Date of Conferral



Doctor of Education (Ed.D.)




James B. Schiro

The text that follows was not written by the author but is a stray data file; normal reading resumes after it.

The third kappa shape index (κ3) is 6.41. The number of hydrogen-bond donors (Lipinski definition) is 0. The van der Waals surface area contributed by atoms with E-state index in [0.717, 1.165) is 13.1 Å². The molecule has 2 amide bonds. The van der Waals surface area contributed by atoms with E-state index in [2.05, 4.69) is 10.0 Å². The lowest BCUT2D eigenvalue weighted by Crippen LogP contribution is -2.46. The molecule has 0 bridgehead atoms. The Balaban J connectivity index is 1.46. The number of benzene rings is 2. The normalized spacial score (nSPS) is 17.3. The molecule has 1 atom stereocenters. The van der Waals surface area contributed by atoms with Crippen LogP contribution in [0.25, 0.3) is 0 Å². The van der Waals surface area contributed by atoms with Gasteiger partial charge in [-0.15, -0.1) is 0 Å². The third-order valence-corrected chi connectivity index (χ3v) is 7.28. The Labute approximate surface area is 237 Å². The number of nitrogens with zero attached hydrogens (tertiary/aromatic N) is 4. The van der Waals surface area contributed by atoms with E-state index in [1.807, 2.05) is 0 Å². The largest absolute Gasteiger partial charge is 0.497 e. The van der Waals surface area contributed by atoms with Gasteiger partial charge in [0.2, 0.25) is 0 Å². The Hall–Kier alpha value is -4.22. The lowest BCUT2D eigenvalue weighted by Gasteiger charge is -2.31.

There is confusion among teachers in a school district in a southeastern state about the instructional use of the state-mandated Dominie assessment for word-level reading and phonemic awareness skills for kindergarten and first-grade students. Recent assessment data indicated that 20% of students tested in kindergarten and first grade needed remediation. The purpose of this qualitative, bounded case study of a primary school was to understand teachers' perceptions about using the Dominie assessment for instruction, and how these perceptions contribute to the decline in reading scores. Using constructivism as a conceptual framework, the research questions focused on the trends in students' Domine assessment scores, the perceptions of teachers regarding the use of the assessment in planning and instruction, and the actual use of assessment results for facilitating construction of students' learning in reading. Interview data were collected from 11 participants who are kindergarten and first-grade teachers who had administered the Dominie assessment in one school in the district. Themes emerged after data analysis yielding strategies to address needs for time for assessment, training and supplementary methods, improvements in the assessment itself, and special knowledge to use Dominie data. A professional development project that allows teachers to help students construct their learning in ways that encourages them to reflect on experiences and use prior knowledge to improve reading skills was developed. Positive social change might occur as teachers expand their knowledge and instructional approaches through this professional development project in ways that could improve learning and reading skills for kindergarten and first-grade students in this school and others in the district.